A few hours home and already I begin to doubt everything.
I wake up in the dead of night and realize a trip to the restroom is in order- and that my body has let me sleep too long.
But I've got this, I've got it down to a science.
But... that was in the hospital. I desperately try to maneuver my wheelchair around the boxes stacked next to my bed. After a few false starts I make it, launching myself through the too-narrow-for-a-wheelchair doorway, and hopping, using the alarmingly wobbly new walker bought earlier today, towards my goal. I just barely make it.
Once I've wheeled my chair back to bed, I see the beds other occupant, Lucy, eyeing me, her tail starting to wag once I meet her gaze. She starts for me, and I hold her off until I've climbed in. I no sooner have pulled the covers up over me when she wiggles up and plops herself on top of me, lying fully on my body, her face less than a foot from mine.
I pet her, murmuring to her as my thumbs stroke along her soft cheeks and jowls to the downy underside of her ears, rubbing behind them. I talk all the while, telling her what a good girl is, and how much I missed her, but inside I can't stop thinking.
I was so anxious to leave that place- they helped you with just enough that you believed you didn't need help, and now, after just half a day home, I see how untrue that is. Already I've faced the harsh reality that I can't do anything for myself here. I can't get inside by myself, I need someone on the other end. I can't carry a beverage or plate or bowl of food. I can barely maneuver. I admit to myself how unsafe I feel, how absolutely out of control. I'm scared. At the rehab place, I knew that if I fell I had help- even if I caught crap for it, the fact is, I was safe. But that's not true anymore.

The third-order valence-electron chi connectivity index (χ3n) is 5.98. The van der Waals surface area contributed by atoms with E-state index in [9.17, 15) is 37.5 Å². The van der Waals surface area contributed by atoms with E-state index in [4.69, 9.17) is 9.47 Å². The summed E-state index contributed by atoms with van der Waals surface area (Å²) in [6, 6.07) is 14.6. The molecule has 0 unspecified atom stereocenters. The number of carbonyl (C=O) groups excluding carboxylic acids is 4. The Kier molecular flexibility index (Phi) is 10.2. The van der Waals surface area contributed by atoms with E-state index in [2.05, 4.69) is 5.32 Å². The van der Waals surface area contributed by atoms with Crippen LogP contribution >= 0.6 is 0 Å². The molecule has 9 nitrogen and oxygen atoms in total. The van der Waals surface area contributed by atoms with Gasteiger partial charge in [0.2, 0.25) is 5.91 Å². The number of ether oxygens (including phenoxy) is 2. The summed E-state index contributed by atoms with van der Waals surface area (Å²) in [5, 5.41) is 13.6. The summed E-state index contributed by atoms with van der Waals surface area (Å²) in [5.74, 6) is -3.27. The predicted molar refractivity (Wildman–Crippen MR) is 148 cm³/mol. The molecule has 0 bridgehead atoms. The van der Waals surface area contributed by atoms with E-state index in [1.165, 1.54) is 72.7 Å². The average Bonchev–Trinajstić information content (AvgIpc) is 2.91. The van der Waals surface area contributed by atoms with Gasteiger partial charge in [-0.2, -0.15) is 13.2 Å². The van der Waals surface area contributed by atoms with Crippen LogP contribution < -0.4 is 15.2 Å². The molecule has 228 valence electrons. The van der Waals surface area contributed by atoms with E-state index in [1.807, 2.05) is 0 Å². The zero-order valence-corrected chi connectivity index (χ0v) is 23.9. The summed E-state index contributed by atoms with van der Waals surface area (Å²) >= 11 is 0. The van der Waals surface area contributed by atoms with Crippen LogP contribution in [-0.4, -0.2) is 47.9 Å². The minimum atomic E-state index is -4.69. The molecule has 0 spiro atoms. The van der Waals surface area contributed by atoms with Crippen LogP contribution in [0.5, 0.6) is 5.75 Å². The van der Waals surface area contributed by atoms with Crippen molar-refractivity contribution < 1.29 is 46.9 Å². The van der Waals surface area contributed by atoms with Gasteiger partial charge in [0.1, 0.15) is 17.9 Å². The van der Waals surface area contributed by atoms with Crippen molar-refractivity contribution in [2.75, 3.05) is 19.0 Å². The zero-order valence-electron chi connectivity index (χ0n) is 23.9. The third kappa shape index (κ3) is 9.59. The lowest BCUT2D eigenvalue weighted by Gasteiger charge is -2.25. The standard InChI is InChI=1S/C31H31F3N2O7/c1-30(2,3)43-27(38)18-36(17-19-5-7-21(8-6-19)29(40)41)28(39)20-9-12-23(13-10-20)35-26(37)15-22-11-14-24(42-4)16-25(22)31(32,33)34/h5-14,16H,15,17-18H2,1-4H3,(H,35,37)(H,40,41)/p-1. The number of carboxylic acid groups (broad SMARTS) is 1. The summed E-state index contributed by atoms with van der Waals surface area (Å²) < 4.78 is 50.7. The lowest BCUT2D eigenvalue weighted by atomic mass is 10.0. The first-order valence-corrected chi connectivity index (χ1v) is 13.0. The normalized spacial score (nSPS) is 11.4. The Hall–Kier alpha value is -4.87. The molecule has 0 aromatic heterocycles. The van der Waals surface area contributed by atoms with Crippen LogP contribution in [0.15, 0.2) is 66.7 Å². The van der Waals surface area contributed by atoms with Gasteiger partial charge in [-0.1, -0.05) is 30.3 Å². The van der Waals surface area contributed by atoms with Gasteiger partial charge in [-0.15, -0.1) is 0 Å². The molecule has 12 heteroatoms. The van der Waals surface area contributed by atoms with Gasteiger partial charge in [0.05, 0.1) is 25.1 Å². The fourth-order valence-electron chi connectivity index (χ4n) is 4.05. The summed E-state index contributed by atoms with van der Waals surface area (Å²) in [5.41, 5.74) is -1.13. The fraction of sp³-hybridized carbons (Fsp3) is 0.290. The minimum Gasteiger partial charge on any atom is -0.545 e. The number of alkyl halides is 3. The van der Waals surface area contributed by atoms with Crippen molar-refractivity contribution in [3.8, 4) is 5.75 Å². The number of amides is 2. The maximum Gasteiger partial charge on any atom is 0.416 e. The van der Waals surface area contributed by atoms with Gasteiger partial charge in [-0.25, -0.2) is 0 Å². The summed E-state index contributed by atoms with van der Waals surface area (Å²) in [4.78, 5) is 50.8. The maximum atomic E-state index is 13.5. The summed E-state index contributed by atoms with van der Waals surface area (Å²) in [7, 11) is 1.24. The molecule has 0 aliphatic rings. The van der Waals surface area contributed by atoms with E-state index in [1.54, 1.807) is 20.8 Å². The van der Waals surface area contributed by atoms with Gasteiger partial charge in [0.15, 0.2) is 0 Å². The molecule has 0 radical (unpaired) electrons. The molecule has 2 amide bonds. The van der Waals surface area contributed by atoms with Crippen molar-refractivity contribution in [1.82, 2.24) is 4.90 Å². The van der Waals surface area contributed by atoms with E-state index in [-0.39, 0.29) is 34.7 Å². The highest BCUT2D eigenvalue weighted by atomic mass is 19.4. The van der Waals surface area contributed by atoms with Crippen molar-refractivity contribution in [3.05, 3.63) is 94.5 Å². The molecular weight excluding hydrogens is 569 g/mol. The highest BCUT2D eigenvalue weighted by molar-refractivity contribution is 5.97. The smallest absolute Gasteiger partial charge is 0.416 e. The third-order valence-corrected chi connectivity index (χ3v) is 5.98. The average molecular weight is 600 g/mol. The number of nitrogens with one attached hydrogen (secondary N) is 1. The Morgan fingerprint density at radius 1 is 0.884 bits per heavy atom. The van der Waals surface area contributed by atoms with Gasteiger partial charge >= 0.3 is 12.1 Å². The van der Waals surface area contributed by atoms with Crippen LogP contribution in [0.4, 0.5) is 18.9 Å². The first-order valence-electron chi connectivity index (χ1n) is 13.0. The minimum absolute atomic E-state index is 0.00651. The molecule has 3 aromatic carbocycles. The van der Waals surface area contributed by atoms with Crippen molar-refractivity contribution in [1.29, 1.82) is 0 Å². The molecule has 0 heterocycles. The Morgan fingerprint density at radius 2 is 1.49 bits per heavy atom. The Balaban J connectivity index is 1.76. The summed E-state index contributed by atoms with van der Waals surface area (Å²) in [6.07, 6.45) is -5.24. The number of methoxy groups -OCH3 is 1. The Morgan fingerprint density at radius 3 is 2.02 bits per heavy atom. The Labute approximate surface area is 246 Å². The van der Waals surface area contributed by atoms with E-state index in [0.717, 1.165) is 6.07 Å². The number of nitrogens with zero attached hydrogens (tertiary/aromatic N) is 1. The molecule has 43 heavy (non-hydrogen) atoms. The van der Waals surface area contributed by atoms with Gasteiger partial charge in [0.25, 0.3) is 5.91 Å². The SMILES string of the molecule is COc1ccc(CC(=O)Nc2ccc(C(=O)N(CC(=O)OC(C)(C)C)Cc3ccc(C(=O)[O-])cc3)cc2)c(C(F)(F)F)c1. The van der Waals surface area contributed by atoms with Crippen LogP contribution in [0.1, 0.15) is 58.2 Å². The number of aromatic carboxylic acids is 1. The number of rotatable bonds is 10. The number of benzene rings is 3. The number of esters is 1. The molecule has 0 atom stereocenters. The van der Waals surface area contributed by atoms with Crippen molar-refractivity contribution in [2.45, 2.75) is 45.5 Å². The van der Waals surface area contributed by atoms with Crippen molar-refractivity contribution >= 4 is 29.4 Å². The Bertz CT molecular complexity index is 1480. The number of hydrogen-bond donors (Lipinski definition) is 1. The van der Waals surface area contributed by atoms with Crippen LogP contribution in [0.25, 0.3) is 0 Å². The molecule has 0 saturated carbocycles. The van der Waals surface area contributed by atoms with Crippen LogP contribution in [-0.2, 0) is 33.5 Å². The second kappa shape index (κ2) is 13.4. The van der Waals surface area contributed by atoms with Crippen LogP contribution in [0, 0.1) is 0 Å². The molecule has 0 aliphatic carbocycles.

What happens if I'm on my own, as I usually am here, and one thing goes wrong and I fall?? What happens then? I remember too well how easy that is, and that was in a handicap friendly facility.
I am still petting Lucy, and her eyes drop shut as I hook my fingers under her harness to rub her there. She, for her part, doesn't seem to care for anything but the fact that I am home again.
I feel tears in my eyes and something like sadness tugs at my heart. I'm surprised when the thought comes- that I actually will miss the occupational and physical therapists. I will miss working with them every day. I wish that could continue. I think that as insufferable as some of the other people were, I'd put up with them again to be able to work with that team on my recovery.
Crying now, I want to turn to someone and grab them and tell them to take me back, please take me back, that I'm not ready to take these risks and fight this stupid uphill battle for the next six months on my own. I'm not ready to be afraid of what will happen when I try to do something, anything, alone. I'm not ready for the unkindness or limited patience of strangers in public or people around me in general as I struggle to do the smallest things. I'm not ready to have to ask for so much from my family and roommates and friends. I hate it. I hate being helpless and powerless.
As I lie here, on my comfortable bed in my own room, my lovely sweet dog now curled up between my feet, I think to myself that I am not ready to be home.